Warm weather comes at price

February 1, 2009 6:40:43 PM PST
This January was one of the warmest and driest in California history.

San Jose State University's Department of Meteorology says last month's average daytime temperatures were the fifth highest since record-keeping began.

Our lack of rainfall ranks eighth, going all the way back to 1895.

It has been beautiful outdoors, but we may have to pay for it down the road.

This winter weather has felt a lot more like spring and the problems that is causing could start as early as Monday when one local water agency is expected to impose mandatory water rationing on as many as 700,000 people.

It has been a month of picture perfect weather. And, even though it has been a lot of fun the consensus is that it has been almost too perfect.

"It's not normal," says Sunnyvale resident Min Wu.

"It's not normal. We're looking at going skiing but it doesn't seem like it's ski weather," adds Cathy Martina-Hayden of Los Altos.

It is not just anecdotal.

Eugene Cordero is a meteorology professor at San Jose State University who studies weather trends. For California, this January has been one of the hottest January's since record-keeping began more than a century ago.

"It's not the hottest January. But, it's the fifth hottest January in terms of maximum temperatures," says Cordero.

The average temperature in January was 55.9 degrees. That is made for not just hot days, but very dry days.

Cordero says, "If we have even an average Feb, March and April, then probably a lot of places are going to have to do some type of water rationing."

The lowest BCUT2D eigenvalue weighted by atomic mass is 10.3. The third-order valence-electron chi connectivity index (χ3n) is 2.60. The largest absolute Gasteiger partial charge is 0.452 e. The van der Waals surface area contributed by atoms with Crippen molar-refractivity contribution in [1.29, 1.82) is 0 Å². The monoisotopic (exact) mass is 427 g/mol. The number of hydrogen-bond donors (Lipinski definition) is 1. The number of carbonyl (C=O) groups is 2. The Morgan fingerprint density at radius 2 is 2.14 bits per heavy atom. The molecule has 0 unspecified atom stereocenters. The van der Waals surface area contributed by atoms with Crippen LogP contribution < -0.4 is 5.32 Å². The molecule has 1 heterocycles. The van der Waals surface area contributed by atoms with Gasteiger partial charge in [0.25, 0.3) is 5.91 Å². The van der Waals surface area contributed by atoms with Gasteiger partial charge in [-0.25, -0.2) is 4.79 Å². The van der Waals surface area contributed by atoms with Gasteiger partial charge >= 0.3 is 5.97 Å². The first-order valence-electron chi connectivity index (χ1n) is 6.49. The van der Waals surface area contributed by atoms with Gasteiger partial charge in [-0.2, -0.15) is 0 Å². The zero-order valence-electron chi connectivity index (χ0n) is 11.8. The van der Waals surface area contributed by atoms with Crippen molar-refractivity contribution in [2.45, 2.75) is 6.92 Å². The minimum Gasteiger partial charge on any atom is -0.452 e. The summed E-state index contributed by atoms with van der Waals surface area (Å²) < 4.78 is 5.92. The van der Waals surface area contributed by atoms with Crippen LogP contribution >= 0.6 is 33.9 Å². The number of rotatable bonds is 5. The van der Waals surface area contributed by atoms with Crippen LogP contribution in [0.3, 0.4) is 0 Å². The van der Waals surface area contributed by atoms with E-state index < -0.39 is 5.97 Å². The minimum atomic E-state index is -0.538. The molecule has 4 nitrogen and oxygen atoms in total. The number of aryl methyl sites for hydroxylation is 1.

That is already happening.

Monday, Sonoma County's water agency is expected to order residents in parts of Marin, Mendocino and Sonoma Counties to cut back on their water usage by as much as 50 percent.

"It's an extraordinary situation we're in and it's a bad situation that we're in. But we are trying to be proactive and get ahead of this thing and make sure that people know that what we are projecting is a very bad water year," explains Pam Jeane with the Sonoma County Water Agency.

It is a bad water year that has also brought an early spring. As for those spring conditions, scientists say get used to it. An early spring could be here to stay.

Cordero told ABC7, "This is what we are going to be expecting to happen more and more often. So, this is going to be less of an anomaly and more kind of the norm."

The dry weather here also means bad news in the Sierra.

The latest survey found the snowpack is 61 percent of normal. Last week Governor Schwarzenegger said that means California could face a water crisis like it has never seen.


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